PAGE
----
Devotion: this time with feeling

Behind this sea change in charity we may also find a powerful change in the very way people approached their religion: a “revolution in feeling” that enthroned not just charitable acts but compassionate emotions as vital Christian virtues.

We see this new emphasis on Christian emotions cropping up already by the end of the eleventh century, often focused on Christ’s Passion. The Benedictine abbot John of Fécamp (d. 1078), for example, begged Jesus to grant his desire that when John thought of his Lord’s passion, his heart would be filled with Godly sorrow and he would weep. Anselm of Canterbury (d. 1109) asked Christ to forgive him “for not having kissed the place of the wounds where the nails pierced, for not having sprinkled with tears of joy the scars.”

The most important example and teacher of ­“affective” (emotional) piety was Francis of Assisi (1181/1182–1226). His disciples preached the message of compassion from portable outdoor pulpits and within chapels whose walls were often covered with life-sized Passion scenes. They painted, with graphic, powerful language, the emotions of Jesus during his ordeal. And they urged their hearers to answer His emotions with theirs.

In countless meditations, sermons, and devotional guides the medieval reader or listener was urged to imagine himself or herself present at the crucifixion, experiencing Christ’s bodily pain or feeling the grief experienced by the Virgin Mary. Magnifying the message were the painted rood-screens and crucifixes of medieval churches (and hospitals), and the scenes of the crucifixion and the Man of Sorrows in the pages of psalters, missals, and Books of Hours—all of them graphically portrayed to elicit maximum compassion and empathy from the viewer.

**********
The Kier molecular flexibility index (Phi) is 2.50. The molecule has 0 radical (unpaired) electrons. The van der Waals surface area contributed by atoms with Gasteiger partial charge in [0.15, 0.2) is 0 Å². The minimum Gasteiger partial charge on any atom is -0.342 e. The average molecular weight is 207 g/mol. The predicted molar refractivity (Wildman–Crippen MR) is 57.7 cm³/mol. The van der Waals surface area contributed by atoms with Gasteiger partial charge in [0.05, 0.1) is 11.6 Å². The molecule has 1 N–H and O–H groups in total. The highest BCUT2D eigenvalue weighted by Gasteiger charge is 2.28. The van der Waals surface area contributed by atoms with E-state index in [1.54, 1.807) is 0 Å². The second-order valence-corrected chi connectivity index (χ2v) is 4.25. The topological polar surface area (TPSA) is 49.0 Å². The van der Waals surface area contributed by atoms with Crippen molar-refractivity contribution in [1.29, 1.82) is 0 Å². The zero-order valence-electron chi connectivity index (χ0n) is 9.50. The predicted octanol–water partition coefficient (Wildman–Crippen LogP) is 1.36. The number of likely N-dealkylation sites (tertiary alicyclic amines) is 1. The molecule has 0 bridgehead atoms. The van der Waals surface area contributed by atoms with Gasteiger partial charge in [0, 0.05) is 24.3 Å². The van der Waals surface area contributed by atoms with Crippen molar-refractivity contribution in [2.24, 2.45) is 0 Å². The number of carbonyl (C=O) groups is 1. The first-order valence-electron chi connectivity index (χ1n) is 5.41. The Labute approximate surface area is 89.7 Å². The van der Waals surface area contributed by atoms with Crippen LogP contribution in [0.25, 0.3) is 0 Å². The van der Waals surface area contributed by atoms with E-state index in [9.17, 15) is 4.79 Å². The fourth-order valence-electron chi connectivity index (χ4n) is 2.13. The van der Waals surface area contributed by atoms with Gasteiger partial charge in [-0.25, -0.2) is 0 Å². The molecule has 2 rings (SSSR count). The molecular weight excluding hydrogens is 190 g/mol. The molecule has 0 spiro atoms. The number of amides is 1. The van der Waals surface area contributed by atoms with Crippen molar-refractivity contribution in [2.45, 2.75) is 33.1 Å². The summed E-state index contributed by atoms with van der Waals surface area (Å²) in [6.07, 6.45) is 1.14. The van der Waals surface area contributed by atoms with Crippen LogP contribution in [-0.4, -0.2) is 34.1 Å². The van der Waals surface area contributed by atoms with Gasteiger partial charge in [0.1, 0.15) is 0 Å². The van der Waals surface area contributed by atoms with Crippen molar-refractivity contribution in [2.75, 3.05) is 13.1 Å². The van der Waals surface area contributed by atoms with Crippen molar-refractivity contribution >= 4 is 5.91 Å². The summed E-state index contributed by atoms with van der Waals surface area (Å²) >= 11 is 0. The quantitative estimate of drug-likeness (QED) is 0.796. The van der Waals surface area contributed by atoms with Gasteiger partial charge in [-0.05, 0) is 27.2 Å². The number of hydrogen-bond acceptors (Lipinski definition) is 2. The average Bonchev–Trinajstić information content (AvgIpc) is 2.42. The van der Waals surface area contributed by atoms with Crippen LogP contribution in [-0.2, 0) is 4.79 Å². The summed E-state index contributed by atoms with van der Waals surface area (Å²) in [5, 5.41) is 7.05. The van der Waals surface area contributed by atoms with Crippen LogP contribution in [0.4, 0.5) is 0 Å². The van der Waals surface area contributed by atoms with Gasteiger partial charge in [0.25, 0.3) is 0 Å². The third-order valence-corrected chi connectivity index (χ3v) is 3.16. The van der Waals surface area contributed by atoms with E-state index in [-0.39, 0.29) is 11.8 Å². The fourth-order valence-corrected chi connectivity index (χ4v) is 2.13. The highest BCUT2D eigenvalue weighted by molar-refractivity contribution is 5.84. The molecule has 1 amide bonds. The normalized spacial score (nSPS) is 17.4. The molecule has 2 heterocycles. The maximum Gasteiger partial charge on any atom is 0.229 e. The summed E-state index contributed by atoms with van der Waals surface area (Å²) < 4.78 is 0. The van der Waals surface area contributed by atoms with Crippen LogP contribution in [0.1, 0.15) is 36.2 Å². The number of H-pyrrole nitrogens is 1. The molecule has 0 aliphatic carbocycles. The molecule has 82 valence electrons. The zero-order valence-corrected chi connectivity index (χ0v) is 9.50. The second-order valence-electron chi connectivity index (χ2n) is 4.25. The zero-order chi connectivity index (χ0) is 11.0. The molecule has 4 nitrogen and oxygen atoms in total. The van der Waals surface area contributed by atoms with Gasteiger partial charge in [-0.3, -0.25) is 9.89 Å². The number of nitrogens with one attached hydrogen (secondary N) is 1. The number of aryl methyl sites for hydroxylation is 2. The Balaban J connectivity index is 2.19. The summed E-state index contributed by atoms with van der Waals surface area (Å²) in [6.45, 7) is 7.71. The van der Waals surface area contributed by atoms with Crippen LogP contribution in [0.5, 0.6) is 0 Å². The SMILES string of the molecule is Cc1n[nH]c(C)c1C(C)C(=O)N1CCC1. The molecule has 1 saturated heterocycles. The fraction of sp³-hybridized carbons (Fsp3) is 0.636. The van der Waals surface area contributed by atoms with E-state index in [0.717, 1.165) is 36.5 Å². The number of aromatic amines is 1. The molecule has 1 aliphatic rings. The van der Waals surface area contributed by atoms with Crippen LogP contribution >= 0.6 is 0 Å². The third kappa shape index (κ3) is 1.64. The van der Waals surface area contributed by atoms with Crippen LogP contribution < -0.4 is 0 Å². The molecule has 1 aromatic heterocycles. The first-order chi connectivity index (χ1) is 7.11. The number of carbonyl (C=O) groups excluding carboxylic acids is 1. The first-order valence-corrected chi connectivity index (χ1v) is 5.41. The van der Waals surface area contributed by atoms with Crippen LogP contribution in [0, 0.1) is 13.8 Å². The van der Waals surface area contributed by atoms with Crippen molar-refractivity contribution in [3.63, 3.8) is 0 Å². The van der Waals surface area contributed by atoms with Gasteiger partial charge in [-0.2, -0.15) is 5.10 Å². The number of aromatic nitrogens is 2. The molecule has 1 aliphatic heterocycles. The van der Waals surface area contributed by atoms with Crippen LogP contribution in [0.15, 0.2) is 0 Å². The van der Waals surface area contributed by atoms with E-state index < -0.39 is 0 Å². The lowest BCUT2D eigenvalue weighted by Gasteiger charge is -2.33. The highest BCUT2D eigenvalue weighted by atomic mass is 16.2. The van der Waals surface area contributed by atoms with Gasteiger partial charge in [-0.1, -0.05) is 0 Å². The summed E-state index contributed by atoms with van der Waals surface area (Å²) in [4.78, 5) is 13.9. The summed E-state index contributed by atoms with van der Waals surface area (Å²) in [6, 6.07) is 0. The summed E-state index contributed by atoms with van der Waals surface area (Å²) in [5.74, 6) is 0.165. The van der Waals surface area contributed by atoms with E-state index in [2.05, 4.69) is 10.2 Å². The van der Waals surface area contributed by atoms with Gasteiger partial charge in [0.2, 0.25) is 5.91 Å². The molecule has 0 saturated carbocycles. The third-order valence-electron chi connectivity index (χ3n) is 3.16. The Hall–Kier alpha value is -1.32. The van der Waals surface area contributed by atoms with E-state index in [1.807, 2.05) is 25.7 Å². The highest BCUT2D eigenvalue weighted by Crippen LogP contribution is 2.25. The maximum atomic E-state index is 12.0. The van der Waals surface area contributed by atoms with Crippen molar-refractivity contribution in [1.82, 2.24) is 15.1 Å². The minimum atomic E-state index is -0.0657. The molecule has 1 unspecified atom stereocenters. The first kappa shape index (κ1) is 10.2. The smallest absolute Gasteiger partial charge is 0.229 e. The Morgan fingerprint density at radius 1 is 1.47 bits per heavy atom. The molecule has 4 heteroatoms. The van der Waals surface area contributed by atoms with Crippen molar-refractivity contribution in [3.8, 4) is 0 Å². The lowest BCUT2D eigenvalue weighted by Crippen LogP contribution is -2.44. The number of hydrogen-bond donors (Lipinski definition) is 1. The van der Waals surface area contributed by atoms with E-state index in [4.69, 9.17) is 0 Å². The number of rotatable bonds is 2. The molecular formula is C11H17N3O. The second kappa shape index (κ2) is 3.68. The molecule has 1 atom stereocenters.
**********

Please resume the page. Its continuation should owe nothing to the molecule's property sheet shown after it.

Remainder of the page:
The late medieval English laywoman-mystic Margery Kempe, known for weeping copiously (and often publicly) when she thought of Christ’s Passion, recorded many such episodes in her auto­biography. Usually her weeping went through three phases: first, she wept for Christ’s suffering; ­second, she poured out her feelings of love to Christ and sensed his love in return; and third, her feelings of devotion overflowed into compassion for other people, which motivated her to intercede for them in prayer. Toward the end of her life this sort of spirituality led her to desire to kiss lepers, care for a local woman with post-partum depression, and do other such charitable works.

In ways like this, the medieval faithful projected their own deeply felt relationships with a suffering ­Jesus and compassionate Mary onto the poor and sick of their own community. The empathy with Christ that they experienced in their devotions allowed them to see Jesus in the poor sufferer, and thus to act compassionately on his or her behalf. Of course, emotional devotion didn’t always lead to acts of mercy. But for the fourteenth-century English Augustinian, Walter Hilton, at least, meditation on the Passion was valuable only insofar as it inspired altruistic behavior: “Don’t spend all your time meditating on the Passion to the neglect of your fellow Christian,” Hilton warned. “Wash Christ’s feet by attending to your subjects and your tenants.”